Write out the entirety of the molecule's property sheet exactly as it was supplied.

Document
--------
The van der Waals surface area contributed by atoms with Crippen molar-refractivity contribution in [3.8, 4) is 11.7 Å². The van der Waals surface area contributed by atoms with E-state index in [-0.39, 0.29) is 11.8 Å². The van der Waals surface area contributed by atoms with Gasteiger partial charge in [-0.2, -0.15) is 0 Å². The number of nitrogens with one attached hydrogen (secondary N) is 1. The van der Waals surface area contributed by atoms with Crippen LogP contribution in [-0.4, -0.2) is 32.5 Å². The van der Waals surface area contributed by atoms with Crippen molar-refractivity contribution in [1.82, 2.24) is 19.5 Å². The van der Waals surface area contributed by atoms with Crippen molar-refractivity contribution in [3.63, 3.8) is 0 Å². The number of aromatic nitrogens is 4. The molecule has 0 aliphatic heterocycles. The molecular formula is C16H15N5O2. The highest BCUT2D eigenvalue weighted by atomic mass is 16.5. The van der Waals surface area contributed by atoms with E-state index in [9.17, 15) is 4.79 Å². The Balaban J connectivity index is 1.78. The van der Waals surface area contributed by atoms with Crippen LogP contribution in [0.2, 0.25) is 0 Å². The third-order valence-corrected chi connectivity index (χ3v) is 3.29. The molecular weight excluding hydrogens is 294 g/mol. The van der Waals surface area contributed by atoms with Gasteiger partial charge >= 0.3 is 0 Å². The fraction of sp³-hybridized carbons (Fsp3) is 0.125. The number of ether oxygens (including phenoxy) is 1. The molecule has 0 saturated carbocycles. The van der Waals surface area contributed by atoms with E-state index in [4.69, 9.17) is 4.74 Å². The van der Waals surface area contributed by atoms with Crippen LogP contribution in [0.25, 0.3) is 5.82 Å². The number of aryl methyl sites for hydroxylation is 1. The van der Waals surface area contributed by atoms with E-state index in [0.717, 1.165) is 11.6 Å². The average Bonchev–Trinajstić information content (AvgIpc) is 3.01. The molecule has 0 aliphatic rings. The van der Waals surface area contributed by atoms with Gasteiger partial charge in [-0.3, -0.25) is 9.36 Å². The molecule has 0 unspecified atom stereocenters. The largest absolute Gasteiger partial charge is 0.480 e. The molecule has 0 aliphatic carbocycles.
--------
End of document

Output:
The van der Waals surface area contributed by atoms with Crippen molar-refractivity contribution in [3.8, 4) is 11.7 Å². The van der Waals surface area contributed by atoms with E-state index in [-0.39, 0.29) is 11.8 Å². The van der Waals surface area contributed by atoms with Gasteiger partial charge in [-0.2, -0.15) is 0 Å². The number of nitrogens with one attached hydrogen (secondary N) is 1. The van der Waals surface area contributed by atoms with Crippen LogP contribution in [-0.4, -0.2) is 32.5 Å². The van der Waals surface area contributed by atoms with Crippen molar-refractivity contribution in [1.82, 2.24) is 19.5 Å². The van der Waals surface area contributed by atoms with Crippen molar-refractivity contribution in [3.63, 3.8) is 0 Å². The number of aromatic nitrogens is 4. The molecule has 0 aliphatic heterocycles. The molecular formula is C16H15N5O2. The highest BCUT2D eigenvalue weighted by atomic mass is 16.5. The van der Waals surface area contributed by atoms with E-state index in [9.17, 15) is 4.79 Å². The Balaban J connectivity index is 1.78. The van der Waals surface area contributed by atoms with Crippen LogP contribution in [0.2, 0.25) is 0 Å². The third-order valence-corrected chi connectivity index (χ3v) is 3.29. The molecular weight excluding hydrogens is 294 g/mol. The van der Waals surface area contributed by atoms with Gasteiger partial charge >= 0.3 is 0 Å². The fraction of sp³-hybridized carbons (Fsp3) is 0.125. The number of ether oxygens (including phenoxy) is 1. The molecule has 0 saturated carbocycles. The van der Waals surface area contributed by atoms with E-state index in [4.69, 9.17) is 4.74 Å². The van der Waals surface area contributed by atoms with Crippen LogP contribution in [0.25, 0.3) is 5.82 Å². The number of aryl methyl sites for hydroxylation is 1. The van der Waals surface area contributed by atoms with E-state index in [0.717, 1.165) is 11.6 Å². The average Bonchev–Trinajstić information content (AvgIpc) is 3.01. The molecule has 0 aliphatic rings. The van der Waals surface area contributed by atoms with Gasteiger partial charge in [-0.3, -0.25) is 9.36 Å². The molecule has 0 unspecified atom stereocenters. The largest absolute Gasteiger partial charge is 0.480 e. The molecule has 0 aliphatic carbocycles.